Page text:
Bowery Boys; & muss
george.thompson at NYU.EDU
Mon Sep 16 19:27:36 UTC 2002
The Bowery Boys are fashionable again, it seems. The earliest citation for that phrase in the OED is from 1840. Here is an earlier one.
1835: The Bowery boys will be struck up in a heap at the brilliant demonstrations made for their edification and admiration.
Evening Star, July 25, 1835, p. 2, col. 3
A favorite recreation of the Bowery Boys was creating a muss, or participating in one. A 'Muss" was a fist-fight or brawl or riot. The earliest citation of that word in the OED is from 1830, and the earliest in HDAS is 1838. The first of the following is a one-year antedating of the OED, and all three antedate HDAS.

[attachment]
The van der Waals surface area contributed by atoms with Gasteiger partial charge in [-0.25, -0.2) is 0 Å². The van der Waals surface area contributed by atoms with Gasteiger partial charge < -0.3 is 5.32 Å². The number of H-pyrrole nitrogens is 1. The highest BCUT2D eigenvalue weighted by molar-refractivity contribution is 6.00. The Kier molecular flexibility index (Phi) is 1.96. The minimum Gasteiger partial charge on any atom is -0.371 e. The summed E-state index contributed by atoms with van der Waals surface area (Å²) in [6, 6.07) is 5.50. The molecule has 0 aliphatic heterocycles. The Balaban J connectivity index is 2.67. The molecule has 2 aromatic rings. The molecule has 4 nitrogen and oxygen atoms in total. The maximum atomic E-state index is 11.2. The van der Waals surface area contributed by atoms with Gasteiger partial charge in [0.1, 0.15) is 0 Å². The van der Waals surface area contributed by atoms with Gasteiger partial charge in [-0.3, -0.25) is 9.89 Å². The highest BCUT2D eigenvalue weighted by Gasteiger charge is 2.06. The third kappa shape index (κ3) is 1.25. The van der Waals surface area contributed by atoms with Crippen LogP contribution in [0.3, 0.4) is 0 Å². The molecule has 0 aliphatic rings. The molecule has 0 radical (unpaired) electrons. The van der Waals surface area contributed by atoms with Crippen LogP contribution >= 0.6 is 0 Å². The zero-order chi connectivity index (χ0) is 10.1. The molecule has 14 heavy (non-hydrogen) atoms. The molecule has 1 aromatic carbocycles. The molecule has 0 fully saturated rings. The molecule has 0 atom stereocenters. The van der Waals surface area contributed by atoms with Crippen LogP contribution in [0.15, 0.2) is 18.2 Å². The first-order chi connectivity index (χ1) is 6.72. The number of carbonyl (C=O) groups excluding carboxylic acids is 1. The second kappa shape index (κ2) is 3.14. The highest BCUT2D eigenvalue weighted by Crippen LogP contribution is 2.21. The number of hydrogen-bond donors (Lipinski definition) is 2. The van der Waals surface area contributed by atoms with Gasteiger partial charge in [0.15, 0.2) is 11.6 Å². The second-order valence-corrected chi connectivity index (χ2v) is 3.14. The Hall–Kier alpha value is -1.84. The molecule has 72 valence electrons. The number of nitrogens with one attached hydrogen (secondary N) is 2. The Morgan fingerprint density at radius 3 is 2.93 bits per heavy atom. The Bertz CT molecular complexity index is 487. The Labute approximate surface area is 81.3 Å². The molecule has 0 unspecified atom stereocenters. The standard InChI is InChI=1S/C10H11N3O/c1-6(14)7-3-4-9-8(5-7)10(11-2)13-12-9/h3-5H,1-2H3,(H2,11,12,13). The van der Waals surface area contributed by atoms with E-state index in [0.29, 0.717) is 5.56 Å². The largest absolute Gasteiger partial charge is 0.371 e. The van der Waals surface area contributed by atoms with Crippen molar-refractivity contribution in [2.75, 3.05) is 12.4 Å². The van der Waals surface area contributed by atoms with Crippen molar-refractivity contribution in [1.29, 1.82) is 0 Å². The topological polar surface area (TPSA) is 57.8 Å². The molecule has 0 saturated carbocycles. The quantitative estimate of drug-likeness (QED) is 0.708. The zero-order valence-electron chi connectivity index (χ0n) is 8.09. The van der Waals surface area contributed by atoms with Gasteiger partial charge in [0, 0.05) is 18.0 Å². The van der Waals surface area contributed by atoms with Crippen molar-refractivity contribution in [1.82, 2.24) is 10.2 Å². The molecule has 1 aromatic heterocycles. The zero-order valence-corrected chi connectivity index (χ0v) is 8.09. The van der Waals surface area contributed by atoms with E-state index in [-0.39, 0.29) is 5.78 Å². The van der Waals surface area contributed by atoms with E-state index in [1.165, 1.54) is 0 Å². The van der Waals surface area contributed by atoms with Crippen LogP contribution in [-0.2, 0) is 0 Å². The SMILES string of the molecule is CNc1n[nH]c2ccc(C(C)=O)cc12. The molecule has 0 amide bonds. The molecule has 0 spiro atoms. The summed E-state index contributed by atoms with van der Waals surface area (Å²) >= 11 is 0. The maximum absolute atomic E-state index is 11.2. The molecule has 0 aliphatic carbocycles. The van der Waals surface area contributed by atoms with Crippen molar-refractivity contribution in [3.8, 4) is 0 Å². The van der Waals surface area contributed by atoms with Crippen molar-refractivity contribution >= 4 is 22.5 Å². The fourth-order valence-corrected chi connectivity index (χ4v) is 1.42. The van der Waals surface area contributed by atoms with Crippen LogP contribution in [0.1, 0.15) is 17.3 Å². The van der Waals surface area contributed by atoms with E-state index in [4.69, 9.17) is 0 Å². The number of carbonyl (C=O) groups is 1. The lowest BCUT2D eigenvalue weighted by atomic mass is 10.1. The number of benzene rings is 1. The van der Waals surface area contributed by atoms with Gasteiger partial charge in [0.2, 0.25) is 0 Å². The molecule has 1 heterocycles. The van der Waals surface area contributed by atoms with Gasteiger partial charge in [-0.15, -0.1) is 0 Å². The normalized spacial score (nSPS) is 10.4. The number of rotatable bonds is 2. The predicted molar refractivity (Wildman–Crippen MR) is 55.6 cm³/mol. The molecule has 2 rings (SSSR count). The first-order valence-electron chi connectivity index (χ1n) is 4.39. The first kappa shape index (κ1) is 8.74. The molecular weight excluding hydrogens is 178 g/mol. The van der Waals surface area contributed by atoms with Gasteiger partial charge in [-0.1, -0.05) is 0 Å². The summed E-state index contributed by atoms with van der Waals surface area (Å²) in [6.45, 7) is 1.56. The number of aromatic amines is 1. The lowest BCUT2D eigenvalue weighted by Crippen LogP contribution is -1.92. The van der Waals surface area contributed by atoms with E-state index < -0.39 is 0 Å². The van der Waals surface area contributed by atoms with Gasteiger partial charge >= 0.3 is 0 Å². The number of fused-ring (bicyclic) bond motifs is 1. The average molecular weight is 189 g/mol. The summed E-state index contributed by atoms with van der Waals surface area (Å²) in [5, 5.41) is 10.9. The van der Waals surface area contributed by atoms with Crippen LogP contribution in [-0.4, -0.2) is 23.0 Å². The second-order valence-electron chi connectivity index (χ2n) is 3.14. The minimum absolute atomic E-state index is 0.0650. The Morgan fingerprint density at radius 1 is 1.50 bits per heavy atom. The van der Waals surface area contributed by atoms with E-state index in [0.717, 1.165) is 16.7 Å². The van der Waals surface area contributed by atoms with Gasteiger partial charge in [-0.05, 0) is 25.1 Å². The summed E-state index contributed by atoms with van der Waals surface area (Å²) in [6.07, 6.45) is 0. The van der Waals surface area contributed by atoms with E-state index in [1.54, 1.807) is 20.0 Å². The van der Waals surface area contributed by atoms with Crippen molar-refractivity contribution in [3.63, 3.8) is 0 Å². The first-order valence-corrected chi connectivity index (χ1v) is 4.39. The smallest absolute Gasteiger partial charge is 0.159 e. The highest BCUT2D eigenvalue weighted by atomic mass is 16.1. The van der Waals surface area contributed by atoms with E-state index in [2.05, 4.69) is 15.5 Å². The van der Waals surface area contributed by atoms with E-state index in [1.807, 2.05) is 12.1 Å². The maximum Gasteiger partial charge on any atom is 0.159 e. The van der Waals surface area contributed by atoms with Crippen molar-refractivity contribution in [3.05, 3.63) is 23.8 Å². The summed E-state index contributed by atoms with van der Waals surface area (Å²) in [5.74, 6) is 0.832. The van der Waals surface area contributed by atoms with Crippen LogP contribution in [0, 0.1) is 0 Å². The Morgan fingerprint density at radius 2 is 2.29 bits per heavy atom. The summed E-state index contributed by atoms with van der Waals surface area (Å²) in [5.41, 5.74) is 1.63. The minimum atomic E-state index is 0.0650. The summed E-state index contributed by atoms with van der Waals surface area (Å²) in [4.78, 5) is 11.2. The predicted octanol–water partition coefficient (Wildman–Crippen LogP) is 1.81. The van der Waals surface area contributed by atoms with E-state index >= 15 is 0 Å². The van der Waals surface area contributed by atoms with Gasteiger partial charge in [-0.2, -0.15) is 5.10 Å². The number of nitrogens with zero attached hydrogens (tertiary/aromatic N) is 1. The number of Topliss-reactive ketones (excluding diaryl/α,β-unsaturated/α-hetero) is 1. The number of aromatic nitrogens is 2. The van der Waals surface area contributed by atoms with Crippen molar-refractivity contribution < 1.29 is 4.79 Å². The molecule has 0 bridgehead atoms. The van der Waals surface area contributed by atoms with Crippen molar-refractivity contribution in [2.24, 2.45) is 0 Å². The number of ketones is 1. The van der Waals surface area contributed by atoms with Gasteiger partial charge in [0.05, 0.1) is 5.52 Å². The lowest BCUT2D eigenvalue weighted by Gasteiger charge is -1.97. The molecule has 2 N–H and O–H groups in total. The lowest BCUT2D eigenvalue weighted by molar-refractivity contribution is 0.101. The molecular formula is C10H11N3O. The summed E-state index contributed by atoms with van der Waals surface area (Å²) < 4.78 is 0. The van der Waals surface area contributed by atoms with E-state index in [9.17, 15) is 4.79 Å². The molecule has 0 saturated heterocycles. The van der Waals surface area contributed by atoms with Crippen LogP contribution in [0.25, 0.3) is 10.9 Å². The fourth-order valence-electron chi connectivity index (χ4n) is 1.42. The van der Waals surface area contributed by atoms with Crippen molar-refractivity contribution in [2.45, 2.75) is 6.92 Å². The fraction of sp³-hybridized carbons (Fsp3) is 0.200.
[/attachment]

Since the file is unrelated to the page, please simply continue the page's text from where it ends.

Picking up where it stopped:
1829: She told witness that if she would not make a d----d muss about it, she would bring it back.
New-York Evening Post, January 14, 1829, p. 2, col. 2
1835: . . . Mr. Richard Ramare . . . happened . . . to wend his way to the battery for the purpose of promenading its purlieus, he became the means of making a "muss". . . .
New York Transcript, September 23, 1835, p. 2, col. 5
1837: The Flour Muss.
New York Times, February 17, 1837, p. 2, col. 5 [headline, referring to a riot over the price of flour.]
George A. Thompson
Author of A Documentary History of "The African Theatre", Northwestern Univ. Pr., 1998.
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